Assemblywoman Grove & Union workers advocate for legislation requiring unions to be more accountable to their members

SACRAMENTO – Assemblywoman Shannon Grove has introduced legislation to address the frustrations of disenfranchised public union workers who came to her seeking help to make unions more accountable to their members. These individuals include members of SEIU Local 1000, the Fresno County Public Safety Association, the Regional Employees Association of Professionals, to name a few. Grove’s two union reform bills, AB 2753 and AB 2754, would require public employee unions to be transparent with how they spend union dues, and a simplified process for union members to affirm or replace the union that represents them.

Union choice and transparency are almost impossible for its members because of the stranglehold public unions have on power. Grove’s bills will change this dynamic.

“Americans rightfully demand transparency and accountability from their government officials,” said Assemblywoman Shannon Grove. “Why shouldn’t public union workers expect the same from their unions?”

The first, AB 2753, would require California’s public employee unions to post an itemized version of its budget online, making it accessible for its members. The second bill, AB 2754, would require public unions to hold an election every two years to determine if the current labor union should continue to represent its members. The election would also allow workers to select another public employee union to take its place.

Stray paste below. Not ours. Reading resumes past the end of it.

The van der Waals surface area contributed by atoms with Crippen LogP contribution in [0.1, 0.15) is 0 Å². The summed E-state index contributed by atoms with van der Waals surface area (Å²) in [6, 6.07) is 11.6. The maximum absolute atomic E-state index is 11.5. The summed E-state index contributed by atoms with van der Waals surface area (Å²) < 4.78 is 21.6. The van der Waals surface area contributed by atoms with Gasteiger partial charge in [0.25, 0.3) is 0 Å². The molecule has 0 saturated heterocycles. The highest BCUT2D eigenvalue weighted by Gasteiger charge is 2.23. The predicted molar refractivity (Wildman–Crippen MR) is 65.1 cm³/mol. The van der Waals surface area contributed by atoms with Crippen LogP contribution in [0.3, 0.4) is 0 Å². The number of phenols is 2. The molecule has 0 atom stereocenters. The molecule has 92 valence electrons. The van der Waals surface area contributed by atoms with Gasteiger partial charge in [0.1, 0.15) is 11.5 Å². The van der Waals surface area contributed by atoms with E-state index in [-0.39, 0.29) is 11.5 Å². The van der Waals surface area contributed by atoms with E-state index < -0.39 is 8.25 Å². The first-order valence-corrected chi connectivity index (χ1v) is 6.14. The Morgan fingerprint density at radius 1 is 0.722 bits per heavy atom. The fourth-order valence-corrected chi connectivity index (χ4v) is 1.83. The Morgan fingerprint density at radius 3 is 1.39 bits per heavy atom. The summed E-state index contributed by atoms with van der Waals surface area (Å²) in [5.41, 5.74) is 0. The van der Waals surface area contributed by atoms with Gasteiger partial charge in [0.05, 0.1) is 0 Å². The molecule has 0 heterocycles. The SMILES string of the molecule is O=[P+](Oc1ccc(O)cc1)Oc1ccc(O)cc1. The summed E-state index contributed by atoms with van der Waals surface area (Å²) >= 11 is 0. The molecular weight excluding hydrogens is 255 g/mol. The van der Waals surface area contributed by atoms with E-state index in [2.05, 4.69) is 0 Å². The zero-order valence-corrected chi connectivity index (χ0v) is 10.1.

One of those union workers demanding more accountability is Mariam Noujaim, a SEIU 20-year member and an employee with the Department of Motor Vehicles in Sacramento. She has been trying for the past three years to find out how her union, SEIU Local 1000, is spending the nearly $60 million in revenue it collects each year. After filing a lawsuit against them, she was only able to see small sample of their records, but was not allowed to make copies.

“I am not against the original idea of a union representing the rights, wages, and benefits of working members,” Noujaim said. “Unfortunately, with the huge amount of money they have been taking from workers, the union bosses act as if it is their money to do with whatever they please.” (Read more of Noujaim’s story here.)

Rick Gay was once a steward for SEIU 721 in the Inland Empire, but ended up joining a competing employee association, the Regional Employees Association of Professionals (REAP), after becoming dissatisfied with SEIU tactics of “deceit and underhandedness.” REAP has tried to become a recognized county labor organization, but even after meeting all the required criteria, Gay said the county still refused to recognize them.

“Unions have a stranglehold on our political system, and a complete, unfair advantage,” Gay explained. “No one body should have this much influence and power. There needs to be a legitimate alternative to removing bad organizations… . Unions, like politicians, should be re-elected on their merit not how deep their pocket books are.” (Read more of Gay’s story here.)

The two bills will then be heard in the Committee on Public Employees, Retirement, and Social Security in the Capitol Hearing Room #444 at 9:30 a.m.


More information about the fight for union transparency can be found at and a petition website has been set up at for supporters of Grove’s Union Reform bills.        

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